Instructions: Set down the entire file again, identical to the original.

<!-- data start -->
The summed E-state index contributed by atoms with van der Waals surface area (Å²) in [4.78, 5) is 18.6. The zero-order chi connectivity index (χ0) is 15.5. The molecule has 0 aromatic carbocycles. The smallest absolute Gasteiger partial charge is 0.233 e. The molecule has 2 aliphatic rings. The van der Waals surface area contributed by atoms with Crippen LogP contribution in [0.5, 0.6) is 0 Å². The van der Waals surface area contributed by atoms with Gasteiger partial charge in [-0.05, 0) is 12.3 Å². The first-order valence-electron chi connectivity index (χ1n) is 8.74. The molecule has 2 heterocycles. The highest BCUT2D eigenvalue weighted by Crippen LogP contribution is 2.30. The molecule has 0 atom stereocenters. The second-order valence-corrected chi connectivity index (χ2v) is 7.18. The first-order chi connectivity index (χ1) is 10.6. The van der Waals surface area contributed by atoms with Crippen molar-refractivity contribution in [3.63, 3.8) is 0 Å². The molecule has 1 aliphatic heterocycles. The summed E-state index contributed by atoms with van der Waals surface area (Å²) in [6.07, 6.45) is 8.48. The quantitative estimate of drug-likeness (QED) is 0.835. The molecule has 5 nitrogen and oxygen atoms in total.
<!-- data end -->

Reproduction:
The summed E-state index contributed by atoms with van der Waals surface area (Å²) in [4.78, 5) is 18.6. The zero-order chi connectivity index (χ0) is 15.5. The molecule has 0 aromatic carbocycles. The smallest absolute Gasteiger partial charge is 0.233 e. The molecule has 2 aliphatic rings. The van der Waals surface area contributed by atoms with Crippen LogP contribution in [0.5, 0.6) is 0 Å². The van der Waals surface area contributed by atoms with Gasteiger partial charge in [-0.05, 0) is 12.3 Å². The first-order valence-electron chi connectivity index (χ1n) is 8.74. The molecule has 2 heterocycles. The highest BCUT2D eigenvalue weighted by Crippen LogP contribution is 2.30. The molecule has 0 atom stereocenters. The second-order valence-corrected chi connectivity index (χ2v) is 7.18. The first-order chi connectivity index (χ1) is 10.6. The van der Waals surface area contributed by atoms with Crippen molar-refractivity contribution in [3.63, 3.8) is 0 Å². The molecule has 1 aliphatic heterocycles. The summed E-state index contributed by atoms with van der Waals surface area (Å²) in [6.07, 6.45) is 8.48. The quantitative estimate of drug-likeness (QED) is 0.835. The molecule has 5 nitrogen and oxygen atoms in total.